small apples and nuts and then a cluster of sweetmeats rained down on
Flavia and others in the street. People scrambled on hands and knees
to pick up the fruit and other foods, while the racket of the flutes
and drums drew nearer.

Then she spotted them, at the back of the parade. Three beggars, in
rags, slinking along the alley. They carried walking sticks and their
cloaks were torn but they moved too smoothly for men wracked by pain
or ill health. Now that she looked more closely, she thought she
recognised the small, skinny one. She had seen him before, walking
past the villa, twice, no three times. But he had never called with
his begging bowl.

A prickle of alarm, cold as an icicle, shot down the length of
Flavia's back. Trusting her instincts, honed by years of slavery, she
flattened herself into the nearest shadowy doorway, glad of her
inconspicuous brown gown as she veiled her face with one end of the
shawl. Scarcely breathing, she waited for this parade to go by.

They were all men. At least a score of brightly-dressed young men,
several puffing cheerfully on long flutes or banging on drums and all
with the rich, sleek look of Roman aristocrats and the free-born.
These were revellers: quite a few clutched jugs of beer or wine which
they carelessly drank from. Flavia prayed they would not notice her.
The last stragglers swayed past her hiding place. One, stumbling in
the snow with heavy deliberateness, dropped to his knees close to
where she was. He did not see her, but his two friends, slithering
over the slush and ice to haul him up, spotted the small, wary figure
in the shadows and shouted.

`Hey, girl, join us!'

`Let me give you something,' the second leered, making a crude
gesture with his hand.

Flavia darted away before the two men trapped her in the doorway.

`Hey, come back!'

`Party time!'

`We have the wine and you are the orgy!'

Backing along the street, Flavia heard an ominous silence descend
among the flute players and drummers. Walking as rapidly as she could
in a clumsy, sideways fashion, she did not speak, or run. She did not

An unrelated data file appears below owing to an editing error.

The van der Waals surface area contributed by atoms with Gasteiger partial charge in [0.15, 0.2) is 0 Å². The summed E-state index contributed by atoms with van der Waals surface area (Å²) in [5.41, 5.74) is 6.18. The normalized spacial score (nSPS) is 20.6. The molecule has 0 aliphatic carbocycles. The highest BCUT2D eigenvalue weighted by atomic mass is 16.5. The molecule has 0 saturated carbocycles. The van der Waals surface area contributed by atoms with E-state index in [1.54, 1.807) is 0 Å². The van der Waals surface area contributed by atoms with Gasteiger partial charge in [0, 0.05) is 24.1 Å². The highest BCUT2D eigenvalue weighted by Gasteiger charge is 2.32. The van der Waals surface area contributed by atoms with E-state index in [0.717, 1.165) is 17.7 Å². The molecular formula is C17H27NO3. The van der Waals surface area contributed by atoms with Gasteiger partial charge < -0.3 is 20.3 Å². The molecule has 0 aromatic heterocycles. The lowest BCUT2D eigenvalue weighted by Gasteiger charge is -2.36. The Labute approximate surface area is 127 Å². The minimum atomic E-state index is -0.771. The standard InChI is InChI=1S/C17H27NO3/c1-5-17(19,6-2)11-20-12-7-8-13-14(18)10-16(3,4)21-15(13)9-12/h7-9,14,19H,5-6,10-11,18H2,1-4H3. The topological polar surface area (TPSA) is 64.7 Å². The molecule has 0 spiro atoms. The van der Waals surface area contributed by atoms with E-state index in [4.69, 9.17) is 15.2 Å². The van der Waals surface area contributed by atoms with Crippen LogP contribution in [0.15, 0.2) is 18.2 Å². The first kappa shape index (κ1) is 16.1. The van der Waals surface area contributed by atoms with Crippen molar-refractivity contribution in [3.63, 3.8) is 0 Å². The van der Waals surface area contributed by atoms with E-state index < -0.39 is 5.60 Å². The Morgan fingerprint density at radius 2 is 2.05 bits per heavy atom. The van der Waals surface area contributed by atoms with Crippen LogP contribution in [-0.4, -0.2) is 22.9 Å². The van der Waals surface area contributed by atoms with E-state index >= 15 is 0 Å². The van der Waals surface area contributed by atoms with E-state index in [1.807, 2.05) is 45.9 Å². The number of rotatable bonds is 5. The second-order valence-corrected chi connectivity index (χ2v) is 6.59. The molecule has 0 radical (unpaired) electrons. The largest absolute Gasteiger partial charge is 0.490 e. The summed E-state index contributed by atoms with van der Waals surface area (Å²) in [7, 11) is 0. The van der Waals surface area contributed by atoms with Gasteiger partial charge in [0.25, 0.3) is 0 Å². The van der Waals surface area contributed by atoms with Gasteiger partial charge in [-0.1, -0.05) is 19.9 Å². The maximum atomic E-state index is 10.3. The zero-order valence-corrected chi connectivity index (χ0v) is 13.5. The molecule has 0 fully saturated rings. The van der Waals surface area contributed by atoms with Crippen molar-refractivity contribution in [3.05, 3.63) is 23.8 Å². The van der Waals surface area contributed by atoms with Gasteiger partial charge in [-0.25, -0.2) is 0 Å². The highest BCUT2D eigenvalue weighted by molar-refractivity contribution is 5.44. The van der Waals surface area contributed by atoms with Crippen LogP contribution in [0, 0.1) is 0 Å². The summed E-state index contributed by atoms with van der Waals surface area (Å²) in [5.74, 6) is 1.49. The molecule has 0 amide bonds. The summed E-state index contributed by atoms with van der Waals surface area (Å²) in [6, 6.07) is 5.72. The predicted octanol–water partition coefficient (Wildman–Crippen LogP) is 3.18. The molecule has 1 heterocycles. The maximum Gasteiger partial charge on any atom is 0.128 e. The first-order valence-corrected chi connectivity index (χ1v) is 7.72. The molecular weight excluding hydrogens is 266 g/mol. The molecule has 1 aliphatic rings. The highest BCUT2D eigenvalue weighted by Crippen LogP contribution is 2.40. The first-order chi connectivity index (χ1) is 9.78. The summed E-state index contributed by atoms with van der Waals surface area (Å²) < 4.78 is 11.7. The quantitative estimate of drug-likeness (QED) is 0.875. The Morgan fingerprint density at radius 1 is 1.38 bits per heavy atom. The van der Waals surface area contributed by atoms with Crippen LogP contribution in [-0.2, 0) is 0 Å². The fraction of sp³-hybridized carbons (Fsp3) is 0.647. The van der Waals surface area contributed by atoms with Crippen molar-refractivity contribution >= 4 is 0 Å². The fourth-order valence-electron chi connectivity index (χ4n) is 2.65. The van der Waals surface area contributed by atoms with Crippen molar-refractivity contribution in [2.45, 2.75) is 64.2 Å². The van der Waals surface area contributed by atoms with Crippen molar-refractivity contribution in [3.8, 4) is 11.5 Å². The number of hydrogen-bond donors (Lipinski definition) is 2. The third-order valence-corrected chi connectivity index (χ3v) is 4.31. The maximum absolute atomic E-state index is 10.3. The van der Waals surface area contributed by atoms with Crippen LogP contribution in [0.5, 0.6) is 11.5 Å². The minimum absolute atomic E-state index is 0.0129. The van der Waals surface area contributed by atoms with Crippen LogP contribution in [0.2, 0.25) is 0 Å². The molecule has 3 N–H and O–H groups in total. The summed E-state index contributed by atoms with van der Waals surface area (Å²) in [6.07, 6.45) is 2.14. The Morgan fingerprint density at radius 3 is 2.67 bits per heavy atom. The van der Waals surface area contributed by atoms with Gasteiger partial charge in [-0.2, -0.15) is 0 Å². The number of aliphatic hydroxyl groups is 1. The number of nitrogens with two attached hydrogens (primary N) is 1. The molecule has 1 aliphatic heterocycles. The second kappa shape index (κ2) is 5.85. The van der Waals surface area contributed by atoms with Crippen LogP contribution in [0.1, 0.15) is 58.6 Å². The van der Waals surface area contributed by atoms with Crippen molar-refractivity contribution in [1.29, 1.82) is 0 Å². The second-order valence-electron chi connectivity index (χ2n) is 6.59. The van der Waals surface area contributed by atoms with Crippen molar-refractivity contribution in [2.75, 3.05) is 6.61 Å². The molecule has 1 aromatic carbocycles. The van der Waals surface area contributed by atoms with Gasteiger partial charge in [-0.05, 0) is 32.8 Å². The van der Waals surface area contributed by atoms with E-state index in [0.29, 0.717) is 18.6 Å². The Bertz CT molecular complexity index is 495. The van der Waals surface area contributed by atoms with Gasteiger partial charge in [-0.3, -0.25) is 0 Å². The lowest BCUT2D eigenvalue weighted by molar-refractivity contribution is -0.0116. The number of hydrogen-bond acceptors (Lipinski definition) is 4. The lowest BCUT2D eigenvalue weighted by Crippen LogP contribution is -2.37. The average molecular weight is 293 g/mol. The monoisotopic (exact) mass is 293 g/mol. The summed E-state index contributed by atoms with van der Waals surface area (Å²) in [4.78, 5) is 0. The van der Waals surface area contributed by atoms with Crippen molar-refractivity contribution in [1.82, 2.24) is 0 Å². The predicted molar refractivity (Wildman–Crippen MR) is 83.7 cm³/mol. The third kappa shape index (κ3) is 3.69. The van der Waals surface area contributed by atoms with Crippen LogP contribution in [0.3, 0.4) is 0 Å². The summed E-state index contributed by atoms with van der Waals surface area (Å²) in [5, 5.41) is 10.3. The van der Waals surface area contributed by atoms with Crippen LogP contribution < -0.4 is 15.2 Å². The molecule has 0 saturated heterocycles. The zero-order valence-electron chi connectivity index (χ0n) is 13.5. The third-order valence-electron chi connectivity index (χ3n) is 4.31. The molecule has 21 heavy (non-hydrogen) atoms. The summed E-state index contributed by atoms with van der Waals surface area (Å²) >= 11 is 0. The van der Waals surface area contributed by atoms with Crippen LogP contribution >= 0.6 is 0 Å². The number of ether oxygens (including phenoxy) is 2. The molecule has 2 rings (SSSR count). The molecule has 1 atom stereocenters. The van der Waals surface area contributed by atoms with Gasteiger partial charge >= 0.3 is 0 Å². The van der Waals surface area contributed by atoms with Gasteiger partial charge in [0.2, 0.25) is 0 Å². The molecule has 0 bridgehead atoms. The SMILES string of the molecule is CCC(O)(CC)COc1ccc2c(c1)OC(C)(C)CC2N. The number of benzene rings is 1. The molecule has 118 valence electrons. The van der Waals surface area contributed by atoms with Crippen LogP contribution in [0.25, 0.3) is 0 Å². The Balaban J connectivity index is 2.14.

want to provoke them.

From the corner of her eyes, she saw the three beggars echoing her
own movements, clearly following her. Who were they?

Under her fear, her mind was still working. If she could only reach
the crossroads, she would take the short-cut down the street of the
fullers and make for the shrine of the goddess Sulis at the Roman
baths. She was Christian, but these men were pagans. Surely they
would respect their own sacred place? Surely the goddess would
protect her?

None of the other bystanders or shoppers raised a word against the
rich, spoilt Romans or these creeping, silent beggars. Flavia knew
she was alone and would have to deal with them herself. She thought
of Marcus, going into battle, facing down his enemies. He had not
turned and run, and she would not.

Yo, Saturnalia!

Lindsay Townsend

The Pompeiian partygoers in the picture come from the BBC's Ancient Rome pages.


Savanna Kougar said...

Lindsay, this is so fascinating ~ talk about a time travel trip I'd like to take...

Lindsay Townsend said...

Thanks, Savanna! There's lots of interesting stuff in the ancient world and lots that shows us where we have developed our ideas.
I'd love to borrow your time machine! Shall we go off somewhere together? Where first?

Savanna Kougar said...

Back to the beginning of humanity on Earth, then we'll have to spin the wheel of travel fortune...